But the Spiegel report and others suggest the lack of broad reaction across the eurozone is a risk-you read that right-because it is giving Merkel and other eurozone officials false confidence. The mistaken belief that the game was fundamentally changed by the European Stability Mechanism (ESM), the permanent bailout facility created in reaction to the debt crisis. They suggest she and other officials have undue confidence in the ESM's ability to backstop an imperiled eurozone sovereign should a selloff follow a Greek boot. Hence, contagion. One commentator claimed Grexit could amount to "Lehman Brothers squared."[iii] Another fantastically suggested there is "a whiff of 1914" in the politicking that could end very badly (though there is no mention of who is this go-round's Archduke Franz Ferdinand). Some even attribute the euro's fall to its lowest level against the dollar since 2006 as a sign the currency's existence is in doubt. Which overlooks existing negative interest rates on certain deposits and short-to-medium term sovereign debt, the potential for more ECB action and the fact the dollar's strength isn't limited to the euro. Seems like correlation without causation.

Let's be clear: Rumors of Germany being willing to push Greece out have existed for literally years. Here is one from the same source as the current, dated November 12, 2011. Here is another from The New York Times, dated May 17, 2012. Oh and here is one more from Der Spiegel, dated July 23, 2012, again citing an unnamed source within Merkel's government claiming Germany was about to cut off aid to Greece, triggering a euro exit. Sound familiar? For what it's worth, Merkel is denying the report today, suggesting her position hasn't changed.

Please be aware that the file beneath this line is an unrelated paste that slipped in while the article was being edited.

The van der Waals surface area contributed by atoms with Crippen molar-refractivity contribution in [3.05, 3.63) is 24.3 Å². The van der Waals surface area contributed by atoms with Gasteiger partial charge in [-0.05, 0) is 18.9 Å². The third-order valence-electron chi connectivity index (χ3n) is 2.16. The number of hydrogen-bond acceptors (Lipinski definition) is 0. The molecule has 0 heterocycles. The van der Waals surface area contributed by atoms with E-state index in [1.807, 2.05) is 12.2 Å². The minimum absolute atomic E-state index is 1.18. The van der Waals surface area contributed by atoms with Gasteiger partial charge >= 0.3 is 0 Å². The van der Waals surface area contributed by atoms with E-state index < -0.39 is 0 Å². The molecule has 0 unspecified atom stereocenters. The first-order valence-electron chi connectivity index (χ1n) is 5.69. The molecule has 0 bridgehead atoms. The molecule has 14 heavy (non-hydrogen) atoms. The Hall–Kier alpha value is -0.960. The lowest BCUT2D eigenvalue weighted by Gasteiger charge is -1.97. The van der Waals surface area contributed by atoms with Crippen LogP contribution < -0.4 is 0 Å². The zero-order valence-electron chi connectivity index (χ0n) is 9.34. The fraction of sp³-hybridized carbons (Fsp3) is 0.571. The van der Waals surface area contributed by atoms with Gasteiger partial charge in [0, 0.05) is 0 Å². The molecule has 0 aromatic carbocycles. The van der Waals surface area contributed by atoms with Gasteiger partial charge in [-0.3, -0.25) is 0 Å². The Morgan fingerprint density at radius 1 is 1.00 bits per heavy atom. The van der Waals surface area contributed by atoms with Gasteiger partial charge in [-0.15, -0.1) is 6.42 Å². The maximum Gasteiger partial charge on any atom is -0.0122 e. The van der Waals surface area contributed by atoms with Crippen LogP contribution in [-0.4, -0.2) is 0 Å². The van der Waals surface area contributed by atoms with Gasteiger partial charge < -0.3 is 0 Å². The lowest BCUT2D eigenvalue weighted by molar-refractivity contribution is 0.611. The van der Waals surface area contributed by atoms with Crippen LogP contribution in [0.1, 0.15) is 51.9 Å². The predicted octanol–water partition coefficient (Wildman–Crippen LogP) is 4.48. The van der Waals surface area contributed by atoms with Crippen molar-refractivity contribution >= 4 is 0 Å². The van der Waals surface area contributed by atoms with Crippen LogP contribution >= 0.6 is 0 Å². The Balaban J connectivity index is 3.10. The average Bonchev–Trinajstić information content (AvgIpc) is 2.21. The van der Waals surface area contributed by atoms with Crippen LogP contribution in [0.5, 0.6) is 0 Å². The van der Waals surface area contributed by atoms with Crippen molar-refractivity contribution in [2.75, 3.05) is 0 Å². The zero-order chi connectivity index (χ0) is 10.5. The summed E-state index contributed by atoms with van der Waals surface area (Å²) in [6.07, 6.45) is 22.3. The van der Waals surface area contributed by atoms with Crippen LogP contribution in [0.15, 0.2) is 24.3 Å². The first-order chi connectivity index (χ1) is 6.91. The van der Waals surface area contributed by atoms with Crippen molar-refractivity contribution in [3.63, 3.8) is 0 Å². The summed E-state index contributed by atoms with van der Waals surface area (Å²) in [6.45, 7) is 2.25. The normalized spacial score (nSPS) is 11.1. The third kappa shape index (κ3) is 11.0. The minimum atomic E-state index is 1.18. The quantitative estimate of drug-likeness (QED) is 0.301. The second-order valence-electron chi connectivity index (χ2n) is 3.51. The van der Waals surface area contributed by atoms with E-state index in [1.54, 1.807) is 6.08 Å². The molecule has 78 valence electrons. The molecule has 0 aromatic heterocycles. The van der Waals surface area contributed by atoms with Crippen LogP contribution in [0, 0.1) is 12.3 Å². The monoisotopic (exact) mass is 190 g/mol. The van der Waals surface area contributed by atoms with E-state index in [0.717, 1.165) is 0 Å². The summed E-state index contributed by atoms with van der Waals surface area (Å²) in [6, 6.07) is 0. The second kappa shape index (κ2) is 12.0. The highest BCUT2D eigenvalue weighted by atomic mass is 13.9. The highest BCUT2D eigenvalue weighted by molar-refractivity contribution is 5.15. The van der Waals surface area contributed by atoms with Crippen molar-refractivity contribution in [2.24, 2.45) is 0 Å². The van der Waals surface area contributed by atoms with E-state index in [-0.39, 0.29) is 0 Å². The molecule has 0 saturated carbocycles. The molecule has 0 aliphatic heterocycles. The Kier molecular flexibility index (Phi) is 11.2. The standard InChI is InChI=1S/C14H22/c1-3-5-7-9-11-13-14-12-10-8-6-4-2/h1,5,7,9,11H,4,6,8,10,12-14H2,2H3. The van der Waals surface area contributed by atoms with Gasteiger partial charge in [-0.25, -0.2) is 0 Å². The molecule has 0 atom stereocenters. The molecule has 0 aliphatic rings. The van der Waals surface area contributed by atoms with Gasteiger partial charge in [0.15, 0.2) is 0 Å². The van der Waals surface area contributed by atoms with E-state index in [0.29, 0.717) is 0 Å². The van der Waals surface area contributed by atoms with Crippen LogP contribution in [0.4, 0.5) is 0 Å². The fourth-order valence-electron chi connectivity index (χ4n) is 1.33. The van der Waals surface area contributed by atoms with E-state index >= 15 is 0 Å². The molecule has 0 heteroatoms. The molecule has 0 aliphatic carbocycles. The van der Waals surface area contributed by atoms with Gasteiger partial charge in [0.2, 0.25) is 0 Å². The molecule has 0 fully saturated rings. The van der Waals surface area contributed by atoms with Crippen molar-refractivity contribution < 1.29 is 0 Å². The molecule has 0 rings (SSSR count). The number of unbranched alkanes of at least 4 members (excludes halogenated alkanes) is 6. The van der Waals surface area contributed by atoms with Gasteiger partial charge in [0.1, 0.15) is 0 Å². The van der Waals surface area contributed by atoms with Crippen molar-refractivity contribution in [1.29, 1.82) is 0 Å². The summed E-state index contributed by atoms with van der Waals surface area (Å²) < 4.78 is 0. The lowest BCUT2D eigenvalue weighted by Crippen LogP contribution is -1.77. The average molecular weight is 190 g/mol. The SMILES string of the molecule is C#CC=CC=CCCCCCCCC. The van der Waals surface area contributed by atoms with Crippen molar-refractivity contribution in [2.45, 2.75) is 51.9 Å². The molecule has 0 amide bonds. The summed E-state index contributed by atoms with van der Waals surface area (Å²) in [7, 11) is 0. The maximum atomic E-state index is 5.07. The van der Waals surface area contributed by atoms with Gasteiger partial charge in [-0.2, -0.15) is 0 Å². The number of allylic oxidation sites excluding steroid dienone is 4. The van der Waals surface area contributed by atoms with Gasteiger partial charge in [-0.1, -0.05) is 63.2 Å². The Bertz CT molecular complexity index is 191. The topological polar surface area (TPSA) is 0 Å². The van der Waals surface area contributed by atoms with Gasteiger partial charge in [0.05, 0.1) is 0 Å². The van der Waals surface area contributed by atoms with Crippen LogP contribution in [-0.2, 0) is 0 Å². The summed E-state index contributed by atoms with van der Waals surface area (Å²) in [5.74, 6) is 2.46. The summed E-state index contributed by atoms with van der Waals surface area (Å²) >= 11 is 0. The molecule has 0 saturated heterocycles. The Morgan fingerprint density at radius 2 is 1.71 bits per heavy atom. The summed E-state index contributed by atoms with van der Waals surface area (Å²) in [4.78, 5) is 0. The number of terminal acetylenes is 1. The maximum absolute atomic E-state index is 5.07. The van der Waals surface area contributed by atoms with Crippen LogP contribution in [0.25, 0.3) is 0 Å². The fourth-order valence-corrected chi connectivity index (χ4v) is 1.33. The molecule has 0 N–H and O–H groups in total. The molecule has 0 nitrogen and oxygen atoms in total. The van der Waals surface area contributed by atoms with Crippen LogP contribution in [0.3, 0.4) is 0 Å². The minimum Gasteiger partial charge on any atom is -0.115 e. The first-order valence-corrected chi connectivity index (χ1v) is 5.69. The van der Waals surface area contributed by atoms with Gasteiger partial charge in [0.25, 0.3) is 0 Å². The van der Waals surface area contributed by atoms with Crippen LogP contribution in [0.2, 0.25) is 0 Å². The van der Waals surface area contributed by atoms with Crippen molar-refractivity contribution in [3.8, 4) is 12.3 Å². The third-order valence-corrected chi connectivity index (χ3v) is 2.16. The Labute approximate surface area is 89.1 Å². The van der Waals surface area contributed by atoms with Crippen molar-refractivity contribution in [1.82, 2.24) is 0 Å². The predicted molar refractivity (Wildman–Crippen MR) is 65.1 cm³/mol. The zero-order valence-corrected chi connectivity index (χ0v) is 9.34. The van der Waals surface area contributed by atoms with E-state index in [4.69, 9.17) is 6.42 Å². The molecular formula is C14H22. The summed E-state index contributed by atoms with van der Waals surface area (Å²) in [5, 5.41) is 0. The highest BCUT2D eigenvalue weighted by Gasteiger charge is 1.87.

Now then, we wouldn't be surprised if the media's unnamed insider wasn't saying something that has a grain of truth to it. Which is really just the nature of politicking, and all the media is reporting said politicking at face value. Some have even cited that this could be mere bluffing (though most claim that's dangerous in its own right). But consider: Merkel could be trying to set herself up for a bit of a win-win regarding Greece. She has taken a ton of heat domestically over an allegedly soft stance on Greece. By leaking that Germany may take a hardline position, it could not only aid her constituency's view of her, but also give support to current Greek Prime Minister Antonis Samaras' claims that electing a Syriza government would spell an ouster from the euro for Greece, something Greek voters seem skeptical of lately. Even if that fails and Syriza is elected, this could also be Merkel warning them to moderate their position, which they'd probably have to do anyway, as they stand little chance of winning a parliamentary majority on their own. Polls recently show them with a very narrow lead, but this predates former Prime Minister George Papandreou announcing he'll split from the socialist PASOK party and form a new movement, which could siphon some of Syriza's supporters.

Long and short, there is a lot of sound and fury over some pretty speculative reporting, but in our view, this is much ado about very little.

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[i] Who we presume is "familiar with the situation."

[ii] We didn't really trademark this, that's a joke.

[iii] This is an erroneous reference to the role Lehman Brothers' failure played in 2008 that seemingly hinges on the notion it was bad because Lehman was Too Big to Fail.

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*The content contained in this article represents only the opinions and viewpoints of the Fisher Investments editorial staff.